“This is the room we were in, isn’t it?” A woman’s words floated in from the hallway.
“Yes, I must have left it just in here.” Mother, her mother, answered.
All moisture leeched from her mouth, and her hands grew icy even as they started to sweat. What was Mother doing back here?
“It’ll only take a moment to retrieve it.” Mother appeared in the doorway with Mr. Taviston and his wife.
Elizabeth’s body turned cold, but she could only stare at the trio. Mr. Taviston’s eyes locked instantly on her, then ran slowly down her body in that uncomfortably familiar manner.
“Oh, dear, sorry to bother you,” Mrs. Taviston exclaimed, oblivious to the look in her husband’s eyes and the tension radiating between Luke and David. “We’ll only be a moment.”
“I do hope we’re not interrupting.” Mother came farther into the room, her shrewd eyes surveying everything. “Elizabeth, I didn’t expect to see you back here. I just needed to get my hat. I left it before the rally, silly me. But what are you doing in this room, and with two gentlemen, no less?”
“No,” she whispered, more to herself than anything. Beside her, David shifted subtly closer, and she began to shake. Mother and David couldn’t have set her up. They wouldn’t do such a thing. Mother was family, after all. And if David wanted to marry her, he had to care somewhat for her reputation.
But if Mr. and Mrs. Taviston had opened the door to find her in David’s arms with her hair undone, she’d have lost her job and found herself in the middle of a scandal. A scandal that would have only stopped if she married David.
“Elizabeth.” Mother inched closer, plucked a stray hairpin—from where, Elizabeth didn’t know—and held it up, her eyebrows raised.
Heat rushed to her face, so forcefully she’d surely turned the color of a turnip. And all with the head of the school board still watching her.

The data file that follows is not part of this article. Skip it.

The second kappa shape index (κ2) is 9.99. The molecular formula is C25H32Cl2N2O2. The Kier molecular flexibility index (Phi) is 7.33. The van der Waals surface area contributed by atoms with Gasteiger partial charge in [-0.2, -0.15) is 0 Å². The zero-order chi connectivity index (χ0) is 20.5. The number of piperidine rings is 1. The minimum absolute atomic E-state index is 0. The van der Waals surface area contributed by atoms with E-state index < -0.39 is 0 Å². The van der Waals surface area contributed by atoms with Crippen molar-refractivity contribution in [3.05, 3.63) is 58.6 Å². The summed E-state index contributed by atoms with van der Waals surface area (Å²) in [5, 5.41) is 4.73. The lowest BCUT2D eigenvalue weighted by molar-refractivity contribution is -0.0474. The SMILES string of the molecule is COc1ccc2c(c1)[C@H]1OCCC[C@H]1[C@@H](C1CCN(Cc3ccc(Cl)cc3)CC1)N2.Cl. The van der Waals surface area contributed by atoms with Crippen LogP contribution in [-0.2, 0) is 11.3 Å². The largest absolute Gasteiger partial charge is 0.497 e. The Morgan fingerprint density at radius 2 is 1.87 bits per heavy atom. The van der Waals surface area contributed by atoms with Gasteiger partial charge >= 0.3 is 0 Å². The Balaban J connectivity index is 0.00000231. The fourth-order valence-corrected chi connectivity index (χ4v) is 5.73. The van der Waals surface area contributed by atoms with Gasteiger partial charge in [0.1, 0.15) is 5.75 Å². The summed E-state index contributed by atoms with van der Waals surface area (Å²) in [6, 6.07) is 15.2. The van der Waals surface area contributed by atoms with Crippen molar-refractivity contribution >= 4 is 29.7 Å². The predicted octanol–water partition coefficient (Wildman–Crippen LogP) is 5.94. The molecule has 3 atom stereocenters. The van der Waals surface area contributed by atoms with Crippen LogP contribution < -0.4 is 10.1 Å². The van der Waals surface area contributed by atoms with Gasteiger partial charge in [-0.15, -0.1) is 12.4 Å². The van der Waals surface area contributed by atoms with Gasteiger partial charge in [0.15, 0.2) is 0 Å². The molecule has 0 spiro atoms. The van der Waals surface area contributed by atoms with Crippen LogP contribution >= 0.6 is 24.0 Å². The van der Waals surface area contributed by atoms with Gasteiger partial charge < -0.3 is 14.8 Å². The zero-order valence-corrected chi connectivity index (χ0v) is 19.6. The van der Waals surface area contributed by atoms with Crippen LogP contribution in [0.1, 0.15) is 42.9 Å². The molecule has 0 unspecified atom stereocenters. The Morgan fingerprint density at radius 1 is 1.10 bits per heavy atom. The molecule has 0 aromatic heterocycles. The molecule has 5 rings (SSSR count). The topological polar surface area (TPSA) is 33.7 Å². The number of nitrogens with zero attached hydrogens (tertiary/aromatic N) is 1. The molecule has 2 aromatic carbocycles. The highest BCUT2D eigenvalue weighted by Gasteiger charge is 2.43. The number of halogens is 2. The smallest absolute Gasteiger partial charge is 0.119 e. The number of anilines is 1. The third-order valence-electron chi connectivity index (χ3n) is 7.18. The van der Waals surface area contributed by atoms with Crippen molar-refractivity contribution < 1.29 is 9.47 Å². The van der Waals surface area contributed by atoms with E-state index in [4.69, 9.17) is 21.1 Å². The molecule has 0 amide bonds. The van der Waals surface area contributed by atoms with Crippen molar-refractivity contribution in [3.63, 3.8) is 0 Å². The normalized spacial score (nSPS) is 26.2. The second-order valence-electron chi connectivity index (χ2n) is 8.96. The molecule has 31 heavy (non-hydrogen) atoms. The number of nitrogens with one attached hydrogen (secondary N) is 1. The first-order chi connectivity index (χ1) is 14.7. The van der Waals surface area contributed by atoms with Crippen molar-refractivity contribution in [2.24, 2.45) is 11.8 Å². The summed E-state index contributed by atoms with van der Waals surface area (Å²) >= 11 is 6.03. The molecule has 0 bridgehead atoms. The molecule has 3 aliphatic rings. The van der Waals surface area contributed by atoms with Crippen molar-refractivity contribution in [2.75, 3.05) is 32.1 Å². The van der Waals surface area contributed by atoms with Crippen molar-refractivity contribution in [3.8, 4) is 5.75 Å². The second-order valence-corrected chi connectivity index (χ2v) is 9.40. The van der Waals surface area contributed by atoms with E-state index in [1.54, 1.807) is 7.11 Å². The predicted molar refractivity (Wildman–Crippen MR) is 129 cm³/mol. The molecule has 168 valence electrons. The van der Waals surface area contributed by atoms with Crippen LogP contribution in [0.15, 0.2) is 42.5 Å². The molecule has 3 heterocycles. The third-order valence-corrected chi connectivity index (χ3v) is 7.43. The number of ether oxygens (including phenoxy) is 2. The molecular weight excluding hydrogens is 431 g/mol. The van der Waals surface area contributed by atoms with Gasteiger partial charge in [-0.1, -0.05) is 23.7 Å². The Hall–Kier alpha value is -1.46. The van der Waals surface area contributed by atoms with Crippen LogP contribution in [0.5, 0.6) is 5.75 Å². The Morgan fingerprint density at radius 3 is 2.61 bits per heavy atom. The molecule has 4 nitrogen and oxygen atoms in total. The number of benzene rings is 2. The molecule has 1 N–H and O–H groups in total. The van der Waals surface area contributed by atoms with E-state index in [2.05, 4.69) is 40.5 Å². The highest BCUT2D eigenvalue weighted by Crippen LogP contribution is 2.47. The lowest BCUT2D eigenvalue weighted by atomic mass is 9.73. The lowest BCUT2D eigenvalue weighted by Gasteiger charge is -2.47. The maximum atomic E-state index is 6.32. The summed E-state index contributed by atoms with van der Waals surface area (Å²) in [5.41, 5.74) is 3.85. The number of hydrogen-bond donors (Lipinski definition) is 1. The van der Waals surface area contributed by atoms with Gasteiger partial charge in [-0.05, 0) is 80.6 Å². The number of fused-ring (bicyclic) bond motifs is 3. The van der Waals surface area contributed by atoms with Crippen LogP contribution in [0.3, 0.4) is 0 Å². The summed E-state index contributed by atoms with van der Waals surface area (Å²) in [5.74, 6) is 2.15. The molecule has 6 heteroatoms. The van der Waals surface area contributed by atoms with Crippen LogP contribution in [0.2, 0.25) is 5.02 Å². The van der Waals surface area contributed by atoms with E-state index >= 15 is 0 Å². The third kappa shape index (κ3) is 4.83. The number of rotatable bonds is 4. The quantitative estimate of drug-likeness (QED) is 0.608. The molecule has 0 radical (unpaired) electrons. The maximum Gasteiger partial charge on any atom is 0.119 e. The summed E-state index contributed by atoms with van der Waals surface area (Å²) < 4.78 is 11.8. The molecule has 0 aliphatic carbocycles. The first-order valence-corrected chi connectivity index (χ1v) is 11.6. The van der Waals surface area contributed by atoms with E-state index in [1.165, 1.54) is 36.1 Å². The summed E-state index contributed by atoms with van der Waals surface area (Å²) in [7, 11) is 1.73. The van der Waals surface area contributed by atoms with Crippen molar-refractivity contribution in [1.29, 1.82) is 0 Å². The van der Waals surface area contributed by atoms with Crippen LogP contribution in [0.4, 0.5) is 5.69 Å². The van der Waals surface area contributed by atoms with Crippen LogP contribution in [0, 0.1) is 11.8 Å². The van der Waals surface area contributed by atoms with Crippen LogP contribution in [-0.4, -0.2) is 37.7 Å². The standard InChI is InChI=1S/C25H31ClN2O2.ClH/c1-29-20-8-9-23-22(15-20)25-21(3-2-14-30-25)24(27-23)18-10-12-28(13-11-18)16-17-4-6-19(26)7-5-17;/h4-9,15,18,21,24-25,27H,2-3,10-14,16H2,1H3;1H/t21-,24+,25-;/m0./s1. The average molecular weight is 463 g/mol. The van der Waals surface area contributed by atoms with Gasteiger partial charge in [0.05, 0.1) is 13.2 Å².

“I hope you know how this looks, you being alone with two gentlemen.” Mother sniffed.
“Miss Wells was just leaving.” Luke’s words, hard and controlled, permeated the room. “Some of her students came tonight and are waiting to speak with her outside. I believe Miss Wells was concluding a brief conversation with Mr. DeVander. Likely something to do with a business offer she’s turned down.” Luke nodded at her and extended his arm. “Now, Miss Wells, might I escort you to your students?”
She stared at his offered elbow. Two steps and she’d be at his side. But still standing next to David, with her knees trembling and her stomach tying itself in knots, she may as well have been on the opposite side of the Hudson River.
And then he was there, beside her and placing her hand on his arm, the hard muscles beneath his sleeve radiating strength and confidence. “Just hold your head up and leave,” he whispered against her ear. “We’ll settle the rest later.”
So she sucked in a breath, straightened her back and went with him.
* * *
He loved her.
Luke sat in the train, one seat behind the students surrounding Elizabeth, and stared at the back of her auburn tresses and fancy hat. She laughed when her students said something funny, nodded as they asked questions and thanked each of them for going to hear her speak. He didn’t need to see her face to imagine the way her eyes lit when she smiled or sparkled with understanding as she answered questions.
Yep, he loved the woman, all right. And if he had any doubts before, tonight had shot them down. She’d had every excuse not to show up at the town hall and give that speech for her father and DeVander. But what did she do? She didn’t run. Didn’t make excuses. Didn’t gracefully bow out. Nope, she fulfilled the promise she’d made and stood composed before three hundred people. And she hadn’t lied. She hadn’t convinced them to vote for her father or DeVander; she’d convinced them to vote for the children. It would be interesting to know how many of the people present tonight would vote for the opposing candidates a year from now.
Wells and DeVander had followed Elizabeth’s speech by throwing out platitudes, empty thanks and trite sayings about education in New York State. Elizabeth had captivated the crowd’s heart and probably still held it.
And her family had thanked her by setting her up. He clenched his jaw. If he hadn’t brought a group of students tonight and headed off to find her, she’d have been caught alone in that room while DeVander forced her to kiss him.
He’d nearly plowed his fist into DeVander’s stomach when he’d opened the door to find Elizabeth struggling in the rat’s arms, would have broken DeVander’s nose had he not heard the voices in the hall. Even then, he hadn’t realized who the voices belonged to, or what Elizabeth’s mother and DeVander had done.